Healthy eating, managing your weight, exercise, trying to move more and sit less can all help support your cardiovascular health.
Smoking is not great for cardiovascular health, yet often it is one of the hardest things to change; help is out there.
Reducing your risk: a healthy lifestyle
Foods that influence cardiovascular health
Physical activity and cardiovascular health
What else can you do?
There are many places to get information on having a healthy lifestyle. You will find more general information in our healthy living webpages, the best nutrients for your health, physical activity, managing your weight and preventing weight gain. The following information is a summary of key aspects of healthy living that relate to your cardiovascular health.
Information about how to work out a healthy eating plan, good nutrition for your health and the nutrients important to cardiovascular health helps you to know what you can do for good cardiovascular health. A few small changes and a new approach can have a significant impact on your wellbeing.
Salt can affect blood pressure. It helps to have no more than 6mg (one teaspoon) of salt each day. Many packaged foods contain salt.
Eating foods that contain phytoestrogen may help prevent cardiovascular disease. Phytoestrogen foods include:
Omega-3 is a type of essential fatty acid and plays a vital role in brain function, growth and development. Research suggests omega-3 fatty acids may help to lower the risk of heart disease and may reduce blood pressure.
Omega-3 fatty acids can be found in:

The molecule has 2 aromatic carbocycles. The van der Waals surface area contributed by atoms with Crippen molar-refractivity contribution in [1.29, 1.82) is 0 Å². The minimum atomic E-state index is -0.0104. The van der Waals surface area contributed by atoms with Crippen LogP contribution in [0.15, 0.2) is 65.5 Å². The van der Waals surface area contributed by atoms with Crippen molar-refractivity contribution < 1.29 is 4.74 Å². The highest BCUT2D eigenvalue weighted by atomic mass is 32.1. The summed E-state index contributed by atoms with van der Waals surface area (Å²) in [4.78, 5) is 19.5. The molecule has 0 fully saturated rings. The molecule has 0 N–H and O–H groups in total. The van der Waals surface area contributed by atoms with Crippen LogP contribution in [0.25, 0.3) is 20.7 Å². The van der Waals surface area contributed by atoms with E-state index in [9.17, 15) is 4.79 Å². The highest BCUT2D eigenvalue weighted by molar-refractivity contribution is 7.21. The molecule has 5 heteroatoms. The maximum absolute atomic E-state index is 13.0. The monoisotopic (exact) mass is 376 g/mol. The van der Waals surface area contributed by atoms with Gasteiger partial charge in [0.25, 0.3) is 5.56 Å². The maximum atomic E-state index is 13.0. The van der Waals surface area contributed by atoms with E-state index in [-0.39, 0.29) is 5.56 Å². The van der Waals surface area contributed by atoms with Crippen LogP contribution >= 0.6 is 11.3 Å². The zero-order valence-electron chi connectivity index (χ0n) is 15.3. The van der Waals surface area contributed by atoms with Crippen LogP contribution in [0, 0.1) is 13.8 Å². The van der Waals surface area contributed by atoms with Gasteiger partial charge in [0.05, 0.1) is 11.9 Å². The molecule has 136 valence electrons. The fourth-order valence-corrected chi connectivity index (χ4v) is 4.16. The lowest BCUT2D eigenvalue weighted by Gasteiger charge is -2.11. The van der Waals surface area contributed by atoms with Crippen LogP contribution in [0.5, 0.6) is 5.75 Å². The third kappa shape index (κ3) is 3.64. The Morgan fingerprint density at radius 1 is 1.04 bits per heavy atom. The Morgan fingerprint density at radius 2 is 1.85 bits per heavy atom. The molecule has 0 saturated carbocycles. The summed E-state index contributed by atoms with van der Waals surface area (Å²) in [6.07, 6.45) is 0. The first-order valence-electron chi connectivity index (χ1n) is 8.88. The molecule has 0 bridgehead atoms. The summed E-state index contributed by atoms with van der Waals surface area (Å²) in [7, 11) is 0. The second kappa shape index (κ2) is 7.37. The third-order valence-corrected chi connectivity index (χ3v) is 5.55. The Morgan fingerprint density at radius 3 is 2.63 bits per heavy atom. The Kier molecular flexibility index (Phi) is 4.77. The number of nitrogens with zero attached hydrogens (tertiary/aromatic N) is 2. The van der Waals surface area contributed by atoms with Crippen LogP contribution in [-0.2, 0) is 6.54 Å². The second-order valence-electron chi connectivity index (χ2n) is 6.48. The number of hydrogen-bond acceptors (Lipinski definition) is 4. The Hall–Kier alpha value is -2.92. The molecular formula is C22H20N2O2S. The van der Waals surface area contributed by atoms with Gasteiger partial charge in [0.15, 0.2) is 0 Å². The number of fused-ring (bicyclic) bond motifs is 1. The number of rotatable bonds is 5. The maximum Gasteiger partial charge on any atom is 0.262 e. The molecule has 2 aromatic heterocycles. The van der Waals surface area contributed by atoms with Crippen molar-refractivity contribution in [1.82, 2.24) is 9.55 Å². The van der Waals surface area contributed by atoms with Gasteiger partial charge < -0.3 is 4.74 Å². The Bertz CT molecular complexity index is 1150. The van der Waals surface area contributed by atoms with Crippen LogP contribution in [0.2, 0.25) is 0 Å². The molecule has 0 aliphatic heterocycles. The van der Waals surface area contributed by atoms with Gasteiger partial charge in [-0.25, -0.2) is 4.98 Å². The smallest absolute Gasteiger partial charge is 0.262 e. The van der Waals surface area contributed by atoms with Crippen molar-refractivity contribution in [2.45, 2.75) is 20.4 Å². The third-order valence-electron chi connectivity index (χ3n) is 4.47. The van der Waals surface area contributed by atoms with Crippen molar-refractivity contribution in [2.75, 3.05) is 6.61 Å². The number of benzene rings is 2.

It helps to eat fish twice a week to maintain omega-3.
It is quite common for women living in western countries to have low levels of vitamin D. Vitamin D has many roles in the body including cell growth, maintaining a healthy immune system and regulating the nervous system. It is not surprising then that some research has suggested that low vitamin D increases our risk of developing heart disease.
There are a number of ways to increase vitamin D levels. Your doctor can tell you if you need to take a supplement of vitamin D if your blood levels are found to be low.
Regular physical activity can lower blood pressure and cholesterol levels as well as reduce body fat. If you have already had a heart attack or stroke, physical activity may be part of your rehabilitation.
** Currently under review **
This web page is designed to be informative and educational. It is not intended to provide specific medical advice or replace advice from your health practitioner. The information above is based on current medical knowledge, evidence and practice as at January 2014.